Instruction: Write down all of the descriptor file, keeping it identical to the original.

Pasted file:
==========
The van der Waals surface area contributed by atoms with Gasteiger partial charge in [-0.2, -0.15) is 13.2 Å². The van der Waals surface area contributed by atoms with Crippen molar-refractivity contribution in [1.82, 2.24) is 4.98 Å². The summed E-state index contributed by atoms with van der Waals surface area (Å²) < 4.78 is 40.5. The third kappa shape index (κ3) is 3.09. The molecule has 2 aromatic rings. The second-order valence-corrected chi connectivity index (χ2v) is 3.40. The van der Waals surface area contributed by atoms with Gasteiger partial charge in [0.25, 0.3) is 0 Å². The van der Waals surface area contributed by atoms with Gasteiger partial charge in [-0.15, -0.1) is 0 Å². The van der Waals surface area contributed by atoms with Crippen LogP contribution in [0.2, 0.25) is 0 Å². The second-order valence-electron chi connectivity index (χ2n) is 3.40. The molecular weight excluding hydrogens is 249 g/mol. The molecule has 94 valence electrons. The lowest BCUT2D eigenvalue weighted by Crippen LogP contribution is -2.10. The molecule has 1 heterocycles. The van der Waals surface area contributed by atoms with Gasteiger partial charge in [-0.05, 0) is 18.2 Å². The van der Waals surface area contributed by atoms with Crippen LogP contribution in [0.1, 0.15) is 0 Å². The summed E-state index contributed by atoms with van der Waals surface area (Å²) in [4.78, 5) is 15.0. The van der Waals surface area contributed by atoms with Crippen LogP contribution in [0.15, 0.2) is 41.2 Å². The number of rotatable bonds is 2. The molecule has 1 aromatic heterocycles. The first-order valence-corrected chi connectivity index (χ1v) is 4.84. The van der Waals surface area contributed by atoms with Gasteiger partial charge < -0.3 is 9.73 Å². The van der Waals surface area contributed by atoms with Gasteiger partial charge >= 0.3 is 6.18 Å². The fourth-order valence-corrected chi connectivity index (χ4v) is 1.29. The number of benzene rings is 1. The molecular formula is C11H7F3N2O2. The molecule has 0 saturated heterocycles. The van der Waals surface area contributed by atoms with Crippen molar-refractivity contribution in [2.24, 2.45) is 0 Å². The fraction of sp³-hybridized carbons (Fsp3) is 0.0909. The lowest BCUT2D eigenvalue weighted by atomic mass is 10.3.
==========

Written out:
The van der Waals surface area contributed by atoms with Gasteiger partial charge in [-0.2, -0.15) is 13.2 Å². The van der Waals surface area contributed by atoms with Crippen molar-refractivity contribution in [1.82, 2.24) is 4.98 Å². The summed E-state index contributed by atoms with van der Waals surface area (Å²) < 4.78 is 40.5. The third kappa shape index (κ3) is 3.09. The molecule has 2 aromatic rings. The second-order valence-corrected chi connectivity index (χ2v) is 3.40. The van der Waals surface area contributed by atoms with Gasteiger partial charge in [0.25, 0.3) is 0 Å². The van der Waals surface area contributed by atoms with Gasteiger partial charge in [-0.15, -0.1) is 0 Å². The van der Waals surface area contributed by atoms with Crippen LogP contribution in [0.2, 0.25) is 0 Å². The second-order valence-electron chi connectivity index (χ2n) is 3.40. The molecular weight excluding hydrogens is 249 g/mol. The molecule has 94 valence electrons. The lowest BCUT2D eigenvalue weighted by Crippen LogP contribution is -2.10. The molecule has 1 heterocycles. The van der Waals surface area contributed by atoms with Gasteiger partial charge in [-0.05, 0) is 18.2 Å². The van der Waals surface area contributed by atoms with Crippen LogP contribution in [0.1, 0.15) is 0 Å². The summed E-state index contributed by atoms with van der Waals surface area (Å²) in [4.78, 5) is 15.0. The van der Waals surface area contributed by atoms with Crippen LogP contribution in [0.15, 0.2) is 41.2 Å². The number of rotatable bonds is 2. The molecule has 1 aromatic heterocycles. The first-order valence-corrected chi connectivity index (χ1v) is 4.84. The van der Waals surface area contributed by atoms with Gasteiger partial charge < -0.3 is 9.73 Å². The van der Waals surface area contributed by atoms with Gasteiger partial charge >= 0.3 is 6.18 Å². The fourth-order valence-corrected chi connectivity index (χ4v) is 1.29. The number of benzene rings is 1. The molecular formula is C11H7F3N2O2. The molecule has 0 saturated heterocycles. The van der Waals surface area contributed by atoms with Crippen molar-refractivity contribution in [2.24, 2.45) is 0 Å². The fraction of sp³-hybridized carbons (Fsp3) is 0.0909. The lowest BCUT2D eigenvalue weighted by atomic mass is 10.3.